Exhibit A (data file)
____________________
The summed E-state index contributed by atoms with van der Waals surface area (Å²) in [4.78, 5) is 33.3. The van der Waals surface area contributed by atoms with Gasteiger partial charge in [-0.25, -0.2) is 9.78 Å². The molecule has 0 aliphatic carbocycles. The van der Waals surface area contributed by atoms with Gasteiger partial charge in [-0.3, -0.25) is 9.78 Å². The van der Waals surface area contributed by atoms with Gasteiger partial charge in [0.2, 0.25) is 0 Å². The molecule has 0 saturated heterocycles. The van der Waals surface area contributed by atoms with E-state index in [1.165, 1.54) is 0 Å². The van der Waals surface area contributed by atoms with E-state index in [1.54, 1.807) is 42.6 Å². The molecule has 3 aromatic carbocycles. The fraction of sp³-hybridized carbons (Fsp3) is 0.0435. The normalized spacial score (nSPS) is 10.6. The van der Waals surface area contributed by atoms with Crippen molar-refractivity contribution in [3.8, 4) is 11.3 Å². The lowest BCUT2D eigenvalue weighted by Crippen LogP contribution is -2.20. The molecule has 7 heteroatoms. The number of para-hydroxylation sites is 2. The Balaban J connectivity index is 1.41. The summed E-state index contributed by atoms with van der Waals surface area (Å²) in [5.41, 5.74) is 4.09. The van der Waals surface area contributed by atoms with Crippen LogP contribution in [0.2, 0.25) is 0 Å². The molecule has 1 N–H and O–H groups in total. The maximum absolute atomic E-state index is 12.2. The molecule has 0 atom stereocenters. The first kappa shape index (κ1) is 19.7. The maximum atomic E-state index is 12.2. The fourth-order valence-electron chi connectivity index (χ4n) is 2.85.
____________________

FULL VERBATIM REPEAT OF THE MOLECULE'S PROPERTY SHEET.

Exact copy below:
The summed E-state index contributed by atoms with van der Waals surface area (Å²) in [4.78, 5) is 33.3. The van der Waals surface area contributed by atoms with Gasteiger partial charge in [-0.25, -0.2) is 9.78 Å². The molecule has 0 aliphatic carbocycles. The van der Waals surface area contributed by atoms with Gasteiger partial charge in [-0.3, -0.25) is 9.78 Å². The van der Waals surface area contributed by atoms with Gasteiger partial charge in [0.2, 0.25) is 0 Å². The molecule has 0 saturated heterocycles. The van der Waals surface area contributed by atoms with E-state index in [1.165, 1.54) is 0 Å². The van der Waals surface area contributed by atoms with E-state index in [1.54, 1.807) is 42.6 Å². The molecule has 3 aromatic carbocycles. The fraction of sp³-hybridized carbons (Fsp3) is 0.0435. The normalized spacial score (nSPS) is 10.6. The van der Waals surface area contributed by atoms with Crippen molar-refractivity contribution in [3.8, 4) is 11.3 Å². The lowest BCUT2D eigenvalue weighted by Crippen LogP contribution is -2.20. The molecule has 7 heteroatoms. The number of para-hydroxylation sites is 2. The Balaban J connectivity index is 1.41. The summed E-state index contributed by atoms with van der Waals surface area (Å²) in [5.41, 5.74) is 4.09. The van der Waals surface area contributed by atoms with Crippen LogP contribution in [0.2, 0.25) is 0 Å². The molecule has 1 N–H and O–H groups in total. The maximum absolute atomic E-state index is 12.2. The molecule has 0 atom stereocenters. The first kappa shape index (κ1) is 19.7. The maximum atomic E-state index is 12.2. The fourth-order valence-electron chi connectivity index (χ4n) is 2.85.